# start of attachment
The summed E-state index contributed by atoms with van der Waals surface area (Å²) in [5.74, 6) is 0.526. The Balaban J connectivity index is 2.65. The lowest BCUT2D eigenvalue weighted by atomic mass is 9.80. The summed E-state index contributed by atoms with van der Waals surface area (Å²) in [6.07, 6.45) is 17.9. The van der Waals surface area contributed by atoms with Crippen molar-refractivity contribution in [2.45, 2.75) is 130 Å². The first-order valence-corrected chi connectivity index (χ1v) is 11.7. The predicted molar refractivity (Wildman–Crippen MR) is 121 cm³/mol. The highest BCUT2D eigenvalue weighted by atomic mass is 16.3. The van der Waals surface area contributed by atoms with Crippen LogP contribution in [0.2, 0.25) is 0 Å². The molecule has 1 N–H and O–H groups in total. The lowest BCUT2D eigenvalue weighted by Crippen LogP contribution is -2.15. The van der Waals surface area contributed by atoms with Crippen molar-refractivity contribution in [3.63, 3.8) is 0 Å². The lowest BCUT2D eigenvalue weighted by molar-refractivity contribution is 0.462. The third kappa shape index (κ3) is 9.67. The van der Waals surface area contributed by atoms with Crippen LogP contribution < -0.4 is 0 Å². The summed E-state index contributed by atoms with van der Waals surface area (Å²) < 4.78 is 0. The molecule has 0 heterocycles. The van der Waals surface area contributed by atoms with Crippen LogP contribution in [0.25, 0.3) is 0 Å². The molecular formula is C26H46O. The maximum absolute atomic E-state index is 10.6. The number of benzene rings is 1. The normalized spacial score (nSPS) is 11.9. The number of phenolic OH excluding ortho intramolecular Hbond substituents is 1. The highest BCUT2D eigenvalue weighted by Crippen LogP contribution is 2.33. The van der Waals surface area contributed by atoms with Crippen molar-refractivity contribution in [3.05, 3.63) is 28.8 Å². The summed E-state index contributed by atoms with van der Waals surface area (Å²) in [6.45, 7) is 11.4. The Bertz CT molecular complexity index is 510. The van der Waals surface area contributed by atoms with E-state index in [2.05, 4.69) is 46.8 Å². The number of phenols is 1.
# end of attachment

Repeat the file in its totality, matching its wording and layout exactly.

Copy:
The summed E-state index contributed by atoms with van der Waals surface area (Å²) in [5.74, 6) is 0.526. The Balaban J connectivity index is 2.65. The lowest BCUT2D eigenvalue weighted by atomic mass is 9.80. The summed E-state index contributed by atoms with van der Waals surface area (Å²) in [6.07, 6.45) is 17.9. The van der Waals surface area contributed by atoms with Crippen molar-refractivity contribution in [2.45, 2.75) is 130 Å². The first-order valence-corrected chi connectivity index (χ1v) is 11.7. The predicted molar refractivity (Wildman–Crippen MR) is 121 cm³/mol. The highest BCUT2D eigenvalue weighted by atomic mass is 16.3. The van der Waals surface area contributed by atoms with Crippen LogP contribution in [0.2, 0.25) is 0 Å². The molecule has 1 N–H and O–H groups in total. The lowest BCUT2D eigenvalue weighted by Crippen LogP contribution is -2.15. The van der Waals surface area contributed by atoms with Crippen molar-refractivity contribution in [3.63, 3.8) is 0 Å². The lowest BCUT2D eigenvalue weighted by molar-refractivity contribution is 0.462. The third kappa shape index (κ3) is 9.67. The van der Waals surface area contributed by atoms with Crippen LogP contribution < -0.4 is 0 Å². The summed E-state index contributed by atoms with van der Waals surface area (Å²) < 4.78 is 0. The molecule has 0 heterocycles. The van der Waals surface area contributed by atoms with Crippen LogP contribution in [0.25, 0.3) is 0 Å². The molecular formula is C26H46O. The maximum absolute atomic E-state index is 10.6. The number of benzene rings is 1. The normalized spacial score (nSPS) is 11.9. The number of phenolic OH excluding ortho intramolecular Hbond substituents is 1. The highest BCUT2D eigenvalue weighted by Crippen LogP contribution is 2.33. The van der Waals surface area contributed by atoms with Crippen molar-refractivity contribution in [3.05, 3.63) is 28.8 Å². The summed E-state index contributed by atoms with van der Waals surface area (Å²) in [6.45, 7) is 11.4. The Bertz CT molecular complexity index is 510. The van der Waals surface area contributed by atoms with E-state index in [2.05, 4.69) is 46.8 Å². The number of phenols is 1.